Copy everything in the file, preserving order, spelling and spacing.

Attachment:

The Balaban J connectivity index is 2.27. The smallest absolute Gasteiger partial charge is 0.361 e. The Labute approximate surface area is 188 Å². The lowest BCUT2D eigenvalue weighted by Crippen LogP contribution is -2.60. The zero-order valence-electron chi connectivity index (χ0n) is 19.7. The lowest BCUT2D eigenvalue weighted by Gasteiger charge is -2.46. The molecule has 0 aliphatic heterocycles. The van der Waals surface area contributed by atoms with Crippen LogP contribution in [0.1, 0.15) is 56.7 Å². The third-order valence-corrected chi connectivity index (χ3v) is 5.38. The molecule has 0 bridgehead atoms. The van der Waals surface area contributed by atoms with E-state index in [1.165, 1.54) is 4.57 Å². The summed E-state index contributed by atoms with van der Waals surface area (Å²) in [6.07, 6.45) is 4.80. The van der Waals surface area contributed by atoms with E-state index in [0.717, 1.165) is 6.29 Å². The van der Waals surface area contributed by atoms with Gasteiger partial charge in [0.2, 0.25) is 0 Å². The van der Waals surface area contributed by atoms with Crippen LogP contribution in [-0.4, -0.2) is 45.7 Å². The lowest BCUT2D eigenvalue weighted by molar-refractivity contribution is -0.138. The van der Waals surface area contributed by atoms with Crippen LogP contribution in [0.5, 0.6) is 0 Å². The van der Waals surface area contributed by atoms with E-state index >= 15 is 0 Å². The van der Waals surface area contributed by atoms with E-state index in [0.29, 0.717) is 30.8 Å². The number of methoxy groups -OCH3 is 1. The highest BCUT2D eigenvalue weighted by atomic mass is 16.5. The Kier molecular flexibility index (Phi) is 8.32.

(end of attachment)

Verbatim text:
The Balaban J connectivity index is 2.27. The smallest absolute Gasteiger partial charge is 0.361 e. The Labute approximate surface area is 188 Å². The lowest BCUT2D eigenvalue weighted by Crippen LogP contribution is -2.60. The zero-order valence-electron chi connectivity index (χ0n) is 19.7. The lowest BCUT2D eigenvalue weighted by Gasteiger charge is -2.46. The molecule has 0 aliphatic heterocycles. The van der Waals surface area contributed by atoms with Crippen LogP contribution in [0.1, 0.15) is 56.7 Å². The third-order valence-corrected chi connectivity index (χ3v) is 5.38. The molecule has 0 bridgehead atoms. The van der Waals surface area contributed by atoms with E-state index in [1.165, 1.54) is 4.57 Å². The summed E-state index contributed by atoms with van der Waals surface area (Å²) in [6.07, 6.45) is 4.80. The van der Waals surface area contributed by atoms with E-state index in [0.717, 1.165) is 6.29 Å². The van der Waals surface area contributed by atoms with Gasteiger partial charge in [0.2, 0.25) is 0 Å². The van der Waals surface area contributed by atoms with Crippen LogP contribution in [-0.4, -0.2) is 45.7 Å². The lowest BCUT2D eigenvalue weighted by molar-refractivity contribution is -0.138. The van der Waals surface area contributed by atoms with Crippen LogP contribution in [0.5, 0.6) is 0 Å². The van der Waals surface area contributed by atoms with E-state index >= 15 is 0 Å². The van der Waals surface area contributed by atoms with E-state index in [0.29, 0.717) is 30.8 Å². The number of methoxy groups -OCH3 is 1. The highest BCUT2D eigenvalue weighted by atomic mass is 16.5. The Kier molecular flexibility index (Phi) is 8.32.